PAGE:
Problems With Hydrangeas

Hydrangeas are beautiful flowering bushes that have been around for a long time. They come in a great many varieties from very large, to very small, and make themselves at home in all types of settings. Typically easy to care for, the hydrangea does have some problems that are perplexing to their growers. Getting a jump on those problems is the best way to ensure lovely flowers for your garden and cuttings for your house.


Powdery mildew attacks the "bigleaf" varieties of hydrangea most. Mildew loves the same conditions hydrangeas adore: shade and humidity. Carefully inspect the leaves of your plants regularly for any sign of mildew. Powdery mildew appears as a whitish powder or as purple spotting. Prune off damaged leaves to prevent spread, and burn, or bury them far away from the planted area.


A purple halo around brownish spots on the leaves of all types of hydrangeas is a sign of a fungus usually found in plants kept in full-sun. Like mildew, fungus will not kill your plant, but it is not pretty. Prune any leaves found with the disease and burn, or bury deep far from the garden area.

Root Rot

Root rot, and more specifically Armillaria root rot, is much more disastrous to hydrangeas than mildew or fungus. Too much water or soil that does not drain well keeping water at the base of the plant causes root rot. Your hydrangea will look wilted but will not perk up when you water it. Root rot will kill the plant. Prevention is the only cure for this problem. Make sure all soil drains well and you do not overwater your plants.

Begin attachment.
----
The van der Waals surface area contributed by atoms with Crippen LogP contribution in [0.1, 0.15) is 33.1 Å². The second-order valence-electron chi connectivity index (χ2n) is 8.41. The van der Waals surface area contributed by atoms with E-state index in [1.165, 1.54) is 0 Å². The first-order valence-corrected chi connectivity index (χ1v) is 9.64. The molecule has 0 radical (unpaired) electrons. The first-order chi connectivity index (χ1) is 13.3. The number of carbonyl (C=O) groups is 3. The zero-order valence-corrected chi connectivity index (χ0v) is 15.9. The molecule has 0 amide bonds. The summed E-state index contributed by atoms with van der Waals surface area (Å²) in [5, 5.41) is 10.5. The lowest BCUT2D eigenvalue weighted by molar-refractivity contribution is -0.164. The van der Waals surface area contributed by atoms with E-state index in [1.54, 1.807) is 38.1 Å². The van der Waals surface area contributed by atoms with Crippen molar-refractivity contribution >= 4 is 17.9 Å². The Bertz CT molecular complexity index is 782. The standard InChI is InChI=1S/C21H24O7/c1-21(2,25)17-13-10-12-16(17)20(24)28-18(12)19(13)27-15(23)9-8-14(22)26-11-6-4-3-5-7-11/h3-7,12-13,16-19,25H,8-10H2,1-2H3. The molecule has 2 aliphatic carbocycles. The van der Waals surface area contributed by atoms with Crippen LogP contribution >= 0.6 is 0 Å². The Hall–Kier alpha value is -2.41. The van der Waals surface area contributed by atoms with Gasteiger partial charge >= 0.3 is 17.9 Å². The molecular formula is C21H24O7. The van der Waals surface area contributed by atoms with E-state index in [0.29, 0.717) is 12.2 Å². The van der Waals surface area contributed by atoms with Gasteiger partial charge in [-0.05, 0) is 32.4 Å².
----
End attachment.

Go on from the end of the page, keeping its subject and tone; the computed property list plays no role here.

Aphids, Japanese beetles and mites are the big garden pests that destroy plants in various stages of growth. They get out of hand quick and kill swiftly if not kept in check. Japanese beetles are easy to spot. Spray plants with "Sevin," a commercial herbicide preparation found in most garden supply areas as soon as you see any sign of the bug. Early in the growth cycle and in the spring, Aphids cause problems on tender new leaves. Turn over leafs regularly and inspect for small, greenish bugs. Wash off with soapy water to protect the plant. Mites are the biggest problem when weather is the hottest. Dry leaf material is delicious to them. Keep your plants well nourished to avoid mite infestations. Rose chafers attack the flowering part of the plant when it blooms. Look for grayish colored beetles on the blooms of your plant and pick them off to solve the problem.


Iron deficiencies turn the beautiful green leaves of hydrangeas yellowish. Put garden fertilizers containing chelated iron on the soil when preparing a garden bed for hydrangeas and incorporate it into the soil yearly as long as the pH level is high.

Keywords: hydrangea, flowering bush, garden

About this Author

Tami Parrington is the author of five novels along with being a successful SEO and content writer for the past three years. Parrington's journalism experience includes writing medical, health, and home-related articles as well as articles on the types of animals she has raised for years on eHow.